However, one rule lets the courts treat CrR 7.8 motions differently than all other criminal motions. Under certain conditions, the Superior Court can transfer the CrR 7.8 motion to the Court of Appeals for consideration as a PRP. CrR 7.8 (c)(2). If the case is transferred, the Court of Appeals then has a new case to consider and seeks its usual $250 filing fee. It cannot seek this fee from the State, because RCW 2.32.070 says, "No fees shall be required to be advanced by the state or any municipal corporation, or any public officer prosecuting or defending [in the appellate courts] on behalf of such state or municipal corporation." Therefore, the court seeks the filing fee from the defendant.
The court seeks the filing fee even though the defendant did not file the case in the Court of Appeals and in fact may have objected to transfer. The defendant also did not file the original criminal case in Superior Court. And yet in order to access the relief that may be available to himfor example, a lawyer who tells him up front that he will lose his green card if he pleads guilty, or a sentence that considers the particular qualities of youth, or that is not based on a void law—he must pay $250. If the defendant is indigent or incarcerated, the fee can be waived. RAP 16.8(a); RCW 4.24.430. But if he is not indigentif he is living his life, raising his family, working his job, all many years after conviction—then he must pay.
Other kinds of cases can be transferred from Superior Court to the Court of Appeals, with no filing fee. If a party in an administrative or land-use proceeding appeals to Superior Court, the Superior Court can transfer the case to the Court of Appeals as a direct appeal. In both of those situations, the filing fee is waived. RCW 34.05.518 (administrative); RCW 36.18.018(2) (land use).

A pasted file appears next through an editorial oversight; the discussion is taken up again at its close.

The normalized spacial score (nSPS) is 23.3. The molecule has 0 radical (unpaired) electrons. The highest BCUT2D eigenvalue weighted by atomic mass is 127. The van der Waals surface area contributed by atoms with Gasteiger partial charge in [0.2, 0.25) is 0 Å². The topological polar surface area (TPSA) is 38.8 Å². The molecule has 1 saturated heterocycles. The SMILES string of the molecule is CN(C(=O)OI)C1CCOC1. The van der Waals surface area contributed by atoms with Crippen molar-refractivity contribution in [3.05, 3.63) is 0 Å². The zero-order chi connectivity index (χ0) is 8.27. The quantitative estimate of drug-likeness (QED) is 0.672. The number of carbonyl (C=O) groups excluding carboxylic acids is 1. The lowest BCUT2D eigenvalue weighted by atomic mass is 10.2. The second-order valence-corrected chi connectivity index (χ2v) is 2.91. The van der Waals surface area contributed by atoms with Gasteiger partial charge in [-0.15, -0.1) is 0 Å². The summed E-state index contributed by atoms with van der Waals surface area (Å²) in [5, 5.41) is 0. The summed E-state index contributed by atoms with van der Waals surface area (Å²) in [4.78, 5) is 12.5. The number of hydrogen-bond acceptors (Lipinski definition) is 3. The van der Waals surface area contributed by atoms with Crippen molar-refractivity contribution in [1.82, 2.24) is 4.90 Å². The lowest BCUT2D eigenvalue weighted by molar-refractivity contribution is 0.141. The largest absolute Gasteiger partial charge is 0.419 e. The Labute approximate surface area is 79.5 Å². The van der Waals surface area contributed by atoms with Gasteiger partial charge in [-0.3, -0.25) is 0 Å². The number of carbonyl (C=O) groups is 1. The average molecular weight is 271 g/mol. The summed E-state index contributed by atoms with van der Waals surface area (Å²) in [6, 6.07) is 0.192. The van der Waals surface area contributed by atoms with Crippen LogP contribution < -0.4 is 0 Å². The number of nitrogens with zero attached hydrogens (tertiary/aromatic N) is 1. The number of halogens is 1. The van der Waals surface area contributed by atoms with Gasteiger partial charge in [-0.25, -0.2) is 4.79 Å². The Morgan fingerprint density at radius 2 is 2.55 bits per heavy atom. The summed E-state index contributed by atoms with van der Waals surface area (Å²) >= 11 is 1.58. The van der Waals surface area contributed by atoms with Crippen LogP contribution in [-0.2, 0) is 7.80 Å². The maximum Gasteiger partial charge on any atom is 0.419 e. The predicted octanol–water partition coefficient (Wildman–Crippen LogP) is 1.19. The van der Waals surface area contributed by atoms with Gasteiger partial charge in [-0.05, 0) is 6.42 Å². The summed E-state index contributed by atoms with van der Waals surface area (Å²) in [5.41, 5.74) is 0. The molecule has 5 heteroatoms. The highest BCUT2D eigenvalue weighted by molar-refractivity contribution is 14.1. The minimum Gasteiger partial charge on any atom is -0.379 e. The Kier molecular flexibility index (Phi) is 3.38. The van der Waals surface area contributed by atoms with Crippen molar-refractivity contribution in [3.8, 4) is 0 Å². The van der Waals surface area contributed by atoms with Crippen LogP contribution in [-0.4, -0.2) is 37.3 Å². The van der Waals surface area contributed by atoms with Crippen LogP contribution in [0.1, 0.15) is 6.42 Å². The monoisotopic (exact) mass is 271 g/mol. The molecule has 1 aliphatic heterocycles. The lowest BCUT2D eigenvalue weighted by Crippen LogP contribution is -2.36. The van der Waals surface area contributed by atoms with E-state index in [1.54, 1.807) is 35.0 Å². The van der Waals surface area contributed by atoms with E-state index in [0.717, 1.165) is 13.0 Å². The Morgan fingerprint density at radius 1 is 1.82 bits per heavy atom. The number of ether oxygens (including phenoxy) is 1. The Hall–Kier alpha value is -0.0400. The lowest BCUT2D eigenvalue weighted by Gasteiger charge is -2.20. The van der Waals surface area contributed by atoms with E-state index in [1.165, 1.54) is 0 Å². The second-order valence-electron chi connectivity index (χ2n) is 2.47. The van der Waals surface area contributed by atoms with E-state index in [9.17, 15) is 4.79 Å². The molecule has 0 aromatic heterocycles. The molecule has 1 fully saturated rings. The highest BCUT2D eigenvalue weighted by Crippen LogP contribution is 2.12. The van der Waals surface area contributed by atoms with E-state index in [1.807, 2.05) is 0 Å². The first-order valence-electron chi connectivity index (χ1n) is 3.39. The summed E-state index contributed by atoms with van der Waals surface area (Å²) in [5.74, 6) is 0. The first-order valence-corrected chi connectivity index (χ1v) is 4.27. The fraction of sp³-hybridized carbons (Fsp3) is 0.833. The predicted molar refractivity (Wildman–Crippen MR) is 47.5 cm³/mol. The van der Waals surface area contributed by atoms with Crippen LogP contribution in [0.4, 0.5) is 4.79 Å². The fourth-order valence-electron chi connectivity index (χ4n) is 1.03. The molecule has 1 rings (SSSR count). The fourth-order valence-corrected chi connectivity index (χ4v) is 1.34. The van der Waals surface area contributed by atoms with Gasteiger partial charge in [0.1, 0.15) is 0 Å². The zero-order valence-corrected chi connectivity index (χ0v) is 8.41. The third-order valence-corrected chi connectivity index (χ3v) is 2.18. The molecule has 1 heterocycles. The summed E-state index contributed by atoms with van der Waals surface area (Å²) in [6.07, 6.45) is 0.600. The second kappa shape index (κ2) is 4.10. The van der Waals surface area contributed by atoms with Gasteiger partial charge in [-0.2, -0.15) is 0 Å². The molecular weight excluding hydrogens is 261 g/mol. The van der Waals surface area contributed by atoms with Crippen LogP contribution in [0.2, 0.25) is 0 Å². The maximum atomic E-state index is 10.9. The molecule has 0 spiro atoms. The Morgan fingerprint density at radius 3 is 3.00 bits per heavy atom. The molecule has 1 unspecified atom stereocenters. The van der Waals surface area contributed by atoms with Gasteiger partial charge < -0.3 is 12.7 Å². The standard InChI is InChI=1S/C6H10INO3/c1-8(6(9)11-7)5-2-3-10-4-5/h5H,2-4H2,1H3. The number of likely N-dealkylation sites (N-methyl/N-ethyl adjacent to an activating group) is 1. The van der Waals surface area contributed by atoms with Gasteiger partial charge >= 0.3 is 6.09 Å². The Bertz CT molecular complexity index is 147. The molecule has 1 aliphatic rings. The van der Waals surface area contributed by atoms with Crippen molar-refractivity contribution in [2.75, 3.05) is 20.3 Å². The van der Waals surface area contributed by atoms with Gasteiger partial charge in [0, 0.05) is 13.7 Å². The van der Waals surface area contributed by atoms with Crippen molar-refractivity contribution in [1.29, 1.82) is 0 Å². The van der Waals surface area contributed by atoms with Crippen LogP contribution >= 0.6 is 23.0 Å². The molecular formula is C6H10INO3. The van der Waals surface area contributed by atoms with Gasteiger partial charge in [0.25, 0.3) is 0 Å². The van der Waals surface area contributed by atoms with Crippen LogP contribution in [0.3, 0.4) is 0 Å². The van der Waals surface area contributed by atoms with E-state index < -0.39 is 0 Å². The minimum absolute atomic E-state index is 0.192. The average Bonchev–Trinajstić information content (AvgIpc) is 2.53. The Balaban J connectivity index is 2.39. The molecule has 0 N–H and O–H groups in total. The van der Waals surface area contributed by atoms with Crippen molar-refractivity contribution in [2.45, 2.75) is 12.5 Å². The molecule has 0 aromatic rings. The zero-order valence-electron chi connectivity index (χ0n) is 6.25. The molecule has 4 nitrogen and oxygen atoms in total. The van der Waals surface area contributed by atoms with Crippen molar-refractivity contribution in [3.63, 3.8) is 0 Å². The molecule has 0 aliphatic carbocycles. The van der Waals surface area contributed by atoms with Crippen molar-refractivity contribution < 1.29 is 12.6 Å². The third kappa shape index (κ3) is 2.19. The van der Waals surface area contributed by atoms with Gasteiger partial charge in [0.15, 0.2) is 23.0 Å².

The proponent of the amendment is an attorney whose practice includes post-conviction relief, often for immigrants. Her clients are almost never incarcerated or indigent and are seeking relief from conviction many yearssometimes decadesafter conviction. Two of her clients have been required to pay the fee. For the second client, counsel moved the Court of Appeals to waive the fee, which it declined to do. Counsel then moved to modify that ruling, which the court also declined to do. Counsel believes the only way to relieve defendants from paying the fee is to amend RAP 16.8.
A defendant should not have to pay a filing fee for a case he never filed. He should not have to pay a fee for a transfer he neither sought nor agreed to, and that he might have resisted. Although many defendants are indigent and eligible for a waiver, the fee lands on people who have been rehabilitated, who are stable and have left their past behind them, who are not indigent but are seeking relief they never should have been denied in the first place. To require them to also pay a filing fee for a case they did not file is unfair.
III. Conclusion
RAP 16.8(a) should be amended to relieve defendants from paying a filing fee for a case they never filed.